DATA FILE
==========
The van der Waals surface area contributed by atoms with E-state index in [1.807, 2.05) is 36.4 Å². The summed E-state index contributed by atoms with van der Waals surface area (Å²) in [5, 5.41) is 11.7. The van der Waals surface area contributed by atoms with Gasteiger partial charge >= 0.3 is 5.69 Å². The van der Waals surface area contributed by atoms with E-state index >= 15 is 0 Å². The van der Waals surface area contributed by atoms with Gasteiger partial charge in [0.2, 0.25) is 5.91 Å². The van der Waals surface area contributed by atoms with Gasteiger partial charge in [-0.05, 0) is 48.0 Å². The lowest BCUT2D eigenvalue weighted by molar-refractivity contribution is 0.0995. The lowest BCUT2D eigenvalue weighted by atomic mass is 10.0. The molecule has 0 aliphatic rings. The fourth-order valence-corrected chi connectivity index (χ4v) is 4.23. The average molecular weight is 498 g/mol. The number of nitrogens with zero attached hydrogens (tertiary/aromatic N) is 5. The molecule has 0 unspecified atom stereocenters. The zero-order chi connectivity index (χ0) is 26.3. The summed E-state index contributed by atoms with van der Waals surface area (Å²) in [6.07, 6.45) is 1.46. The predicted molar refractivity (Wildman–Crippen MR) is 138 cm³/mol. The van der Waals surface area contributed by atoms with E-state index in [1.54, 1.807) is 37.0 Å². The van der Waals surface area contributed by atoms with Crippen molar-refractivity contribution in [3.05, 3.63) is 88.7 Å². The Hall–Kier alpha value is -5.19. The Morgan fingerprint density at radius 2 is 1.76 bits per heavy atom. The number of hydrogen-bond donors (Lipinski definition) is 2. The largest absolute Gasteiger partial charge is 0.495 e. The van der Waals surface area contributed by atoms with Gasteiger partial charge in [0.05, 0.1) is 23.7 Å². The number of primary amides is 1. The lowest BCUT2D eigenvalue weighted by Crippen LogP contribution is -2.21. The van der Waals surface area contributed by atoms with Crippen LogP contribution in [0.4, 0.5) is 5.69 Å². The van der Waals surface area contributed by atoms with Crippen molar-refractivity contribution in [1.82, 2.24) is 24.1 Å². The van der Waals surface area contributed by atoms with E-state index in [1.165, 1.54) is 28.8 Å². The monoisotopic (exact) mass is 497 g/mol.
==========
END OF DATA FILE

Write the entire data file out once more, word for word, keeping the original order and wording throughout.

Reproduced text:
The van der Waals surface area contributed by atoms with E-state index in [1.807, 2.05) is 36.4 Å². The summed E-state index contributed by atoms with van der Waals surface area (Å²) in [5, 5.41) is 11.7. The van der Waals surface area contributed by atoms with Gasteiger partial charge >= 0.3 is 5.69 Å². The van der Waals surface area contributed by atoms with E-state index >= 15 is 0 Å². The van der Waals surface area contributed by atoms with Gasteiger partial charge in [0.2, 0.25) is 5.91 Å². The van der Waals surface area contributed by atoms with Gasteiger partial charge in [-0.05, 0) is 48.0 Å². The lowest BCUT2D eigenvalue weighted by molar-refractivity contribution is 0.0995. The lowest BCUT2D eigenvalue weighted by atomic mass is 10.0. The molecule has 0 aliphatic rings. The fourth-order valence-corrected chi connectivity index (χ4v) is 4.23. The average molecular weight is 498 g/mol. The number of nitrogens with zero attached hydrogens (tertiary/aromatic N) is 5. The molecule has 0 unspecified atom stereocenters. The zero-order chi connectivity index (χ0) is 26.3. The summed E-state index contributed by atoms with van der Waals surface area (Å²) in [6.07, 6.45) is 1.46. The predicted molar refractivity (Wildman–Crippen MR) is 138 cm³/mol. The van der Waals surface area contributed by atoms with E-state index in [1.54, 1.807) is 37.0 Å². The van der Waals surface area contributed by atoms with Crippen molar-refractivity contribution in [3.05, 3.63) is 88.7 Å². The Hall–Kier alpha value is -5.19. The Morgan fingerprint density at radius 2 is 1.76 bits per heavy atom. The number of hydrogen-bond donors (Lipinski definition) is 2. The largest absolute Gasteiger partial charge is 0.495 e. The van der Waals surface area contributed by atoms with Gasteiger partial charge in [0.05, 0.1) is 23.7 Å². The number of primary amides is 1. The lowest BCUT2D eigenvalue weighted by Crippen LogP contribution is -2.21. The van der Waals surface area contributed by atoms with Crippen LogP contribution in [0.4, 0.5) is 5.69 Å². The van der Waals surface area contributed by atoms with Crippen molar-refractivity contribution in [1.82, 2.24) is 24.1 Å². The van der Waals surface area contributed by atoms with E-state index in [1.165, 1.54) is 28.8 Å². The monoisotopic (exact) mass is 497 g/mol.